Sea defence structures are increasingly important to coastal communities, on the front lines of one of the largest challenges posed by climate change, often on the peripheries of urban areas, they are a necessity purposed to protect, but also serve as recreational spaces for communities, exposing juxtapositions of function and brutalities in form. Landscapes emphasising human design and construction of vistas, sharp, stark, lineal contrasts traced across topography. They highlight the resilience and ingenuity of human nature whilst exposing our fallibilities and frailties.

Alluding to recent histories of Victorian and very British romanticisms of beach huts and sea sides, perched on tiers of concrete architecture. Yet through these fogs of sentiment there is also recognition in these ramparts of an increasing pace of change, of more modern battlements emerging engineered to hold back sweeping tides, multiplying the implication of threat. Yet through perception these intrusions in the landscapes occupy a subsidiary position to our enjoyment of the sliver of oceanic edges. There is a sense of concealment, somehow they sit unobserved in the broad expanse of landscape, often below the eye level of our vantage point, fenced off, a route of safe passage along a breach of cliff, at high tides partly softened through the sea’s interactions with them.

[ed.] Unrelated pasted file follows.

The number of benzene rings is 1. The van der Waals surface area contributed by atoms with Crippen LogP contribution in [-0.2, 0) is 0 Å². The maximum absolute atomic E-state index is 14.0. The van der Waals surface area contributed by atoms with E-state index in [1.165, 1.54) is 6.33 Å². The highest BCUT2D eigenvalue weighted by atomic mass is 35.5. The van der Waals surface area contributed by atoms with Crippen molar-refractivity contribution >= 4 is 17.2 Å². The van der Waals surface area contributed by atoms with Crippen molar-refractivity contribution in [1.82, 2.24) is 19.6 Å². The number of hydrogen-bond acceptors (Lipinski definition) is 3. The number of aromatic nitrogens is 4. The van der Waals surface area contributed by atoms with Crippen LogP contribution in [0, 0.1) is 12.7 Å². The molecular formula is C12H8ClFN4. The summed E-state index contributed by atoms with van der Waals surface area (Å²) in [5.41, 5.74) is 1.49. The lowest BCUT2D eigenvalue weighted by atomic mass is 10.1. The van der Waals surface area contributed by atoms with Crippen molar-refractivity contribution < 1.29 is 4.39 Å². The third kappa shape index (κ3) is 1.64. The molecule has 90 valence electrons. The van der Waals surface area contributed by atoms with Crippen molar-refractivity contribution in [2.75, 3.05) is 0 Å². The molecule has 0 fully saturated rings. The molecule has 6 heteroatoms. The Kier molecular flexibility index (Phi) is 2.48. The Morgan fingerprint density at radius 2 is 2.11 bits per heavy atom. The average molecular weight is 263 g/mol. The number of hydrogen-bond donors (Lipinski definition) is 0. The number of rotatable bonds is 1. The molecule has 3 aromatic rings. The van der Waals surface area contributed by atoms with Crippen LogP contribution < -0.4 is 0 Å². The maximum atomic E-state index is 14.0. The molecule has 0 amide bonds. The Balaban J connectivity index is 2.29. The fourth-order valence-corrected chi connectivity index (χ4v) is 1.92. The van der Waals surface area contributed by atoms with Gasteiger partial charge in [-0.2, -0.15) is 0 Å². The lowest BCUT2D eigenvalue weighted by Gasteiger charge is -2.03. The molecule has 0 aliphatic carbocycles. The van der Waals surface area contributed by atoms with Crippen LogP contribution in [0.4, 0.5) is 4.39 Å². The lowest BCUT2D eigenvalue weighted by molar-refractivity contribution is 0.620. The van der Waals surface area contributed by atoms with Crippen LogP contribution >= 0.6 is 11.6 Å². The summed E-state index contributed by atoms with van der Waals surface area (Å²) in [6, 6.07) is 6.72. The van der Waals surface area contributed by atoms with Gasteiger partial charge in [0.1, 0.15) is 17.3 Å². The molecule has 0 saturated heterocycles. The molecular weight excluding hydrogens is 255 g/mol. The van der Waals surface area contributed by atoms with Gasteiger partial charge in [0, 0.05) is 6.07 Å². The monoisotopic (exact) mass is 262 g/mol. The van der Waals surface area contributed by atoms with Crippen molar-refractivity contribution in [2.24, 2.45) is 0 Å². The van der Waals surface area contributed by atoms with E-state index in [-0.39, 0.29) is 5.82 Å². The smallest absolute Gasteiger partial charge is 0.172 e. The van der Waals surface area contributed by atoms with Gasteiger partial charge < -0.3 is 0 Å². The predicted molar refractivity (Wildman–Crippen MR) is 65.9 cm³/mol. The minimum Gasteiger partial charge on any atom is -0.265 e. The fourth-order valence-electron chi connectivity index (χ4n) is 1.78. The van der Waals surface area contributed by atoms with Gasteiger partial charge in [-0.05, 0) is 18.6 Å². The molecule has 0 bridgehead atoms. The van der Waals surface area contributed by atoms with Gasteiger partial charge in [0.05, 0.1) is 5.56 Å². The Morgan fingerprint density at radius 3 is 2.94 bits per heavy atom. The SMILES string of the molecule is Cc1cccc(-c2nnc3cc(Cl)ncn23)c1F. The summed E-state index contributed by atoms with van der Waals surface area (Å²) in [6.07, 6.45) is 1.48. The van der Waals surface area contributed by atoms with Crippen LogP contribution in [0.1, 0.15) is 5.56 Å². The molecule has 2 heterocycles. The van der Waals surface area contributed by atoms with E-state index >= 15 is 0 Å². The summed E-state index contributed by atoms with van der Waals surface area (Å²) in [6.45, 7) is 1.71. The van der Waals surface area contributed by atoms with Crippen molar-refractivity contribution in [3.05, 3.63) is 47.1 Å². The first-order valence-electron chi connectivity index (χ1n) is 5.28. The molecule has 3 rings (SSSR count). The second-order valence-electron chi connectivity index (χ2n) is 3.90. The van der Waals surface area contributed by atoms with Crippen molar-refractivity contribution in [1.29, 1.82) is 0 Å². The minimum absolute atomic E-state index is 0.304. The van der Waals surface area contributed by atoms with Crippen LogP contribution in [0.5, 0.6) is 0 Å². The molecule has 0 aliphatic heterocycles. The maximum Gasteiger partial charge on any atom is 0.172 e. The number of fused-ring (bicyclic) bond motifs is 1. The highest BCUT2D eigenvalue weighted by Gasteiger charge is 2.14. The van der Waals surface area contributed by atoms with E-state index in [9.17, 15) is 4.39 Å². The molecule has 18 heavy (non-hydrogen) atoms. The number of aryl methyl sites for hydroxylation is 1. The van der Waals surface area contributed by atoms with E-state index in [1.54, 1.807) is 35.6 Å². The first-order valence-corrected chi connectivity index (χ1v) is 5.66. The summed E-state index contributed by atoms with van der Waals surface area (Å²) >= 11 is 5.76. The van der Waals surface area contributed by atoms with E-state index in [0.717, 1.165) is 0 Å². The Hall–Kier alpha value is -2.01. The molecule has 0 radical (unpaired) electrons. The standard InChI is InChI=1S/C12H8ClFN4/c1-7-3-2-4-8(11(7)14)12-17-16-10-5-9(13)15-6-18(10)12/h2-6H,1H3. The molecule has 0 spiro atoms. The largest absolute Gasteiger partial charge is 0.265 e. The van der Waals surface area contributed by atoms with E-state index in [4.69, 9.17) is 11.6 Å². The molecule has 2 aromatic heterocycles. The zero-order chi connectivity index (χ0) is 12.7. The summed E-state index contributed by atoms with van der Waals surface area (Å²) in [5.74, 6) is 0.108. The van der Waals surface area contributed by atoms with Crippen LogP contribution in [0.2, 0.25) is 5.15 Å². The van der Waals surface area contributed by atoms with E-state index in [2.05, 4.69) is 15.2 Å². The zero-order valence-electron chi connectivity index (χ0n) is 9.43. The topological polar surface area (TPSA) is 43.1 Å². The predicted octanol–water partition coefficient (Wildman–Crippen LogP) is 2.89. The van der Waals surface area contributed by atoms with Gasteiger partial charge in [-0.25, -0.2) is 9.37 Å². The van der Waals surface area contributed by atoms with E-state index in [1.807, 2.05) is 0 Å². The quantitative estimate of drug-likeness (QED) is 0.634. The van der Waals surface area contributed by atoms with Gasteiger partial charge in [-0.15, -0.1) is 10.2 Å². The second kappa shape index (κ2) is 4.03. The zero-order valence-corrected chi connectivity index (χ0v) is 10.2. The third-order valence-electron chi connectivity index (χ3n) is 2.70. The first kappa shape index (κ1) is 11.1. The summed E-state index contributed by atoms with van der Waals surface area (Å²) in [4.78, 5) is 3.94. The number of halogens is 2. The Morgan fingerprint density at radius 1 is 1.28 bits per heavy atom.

Immediately on consideration of Nash’s work in relation to the series I was aware of large manmade structures and objects in stark landscapes showing references, but perhaps of more interest I felt were the smaller less obvious connections, and it was these that I believe drew me to experiment further.

Perhaps for me the most unusual development was that I had started to include figures in my landscapes, at times almost ghost like, wandering the ramparts. Whereas previously I had sought to exclude human interaction in the landscape it felt right. The series provoked discussion around my emotional responses to imagery, that it is my feelings and longings that give meaning to the spaces in photographs, that my experiences are referenced and I apply a response framed through my eyes. So I found myself seeking out the inclusions and their relationships, not that it is necessarily me or any singular person represented, but my, their, our experiences, longings, and involvement in the issues that are of interest.

Ultimately there is a dialogue around the making of photographs. Why am I motivated to make this image? What do I want to portray? Some might say that emotion is an important part of every human being and so what more is needed than to experience and discover through the practice of photography and the making of images, in particular perhaps those within a landscape genre? But it is these questions that I had begun to consider through my own work.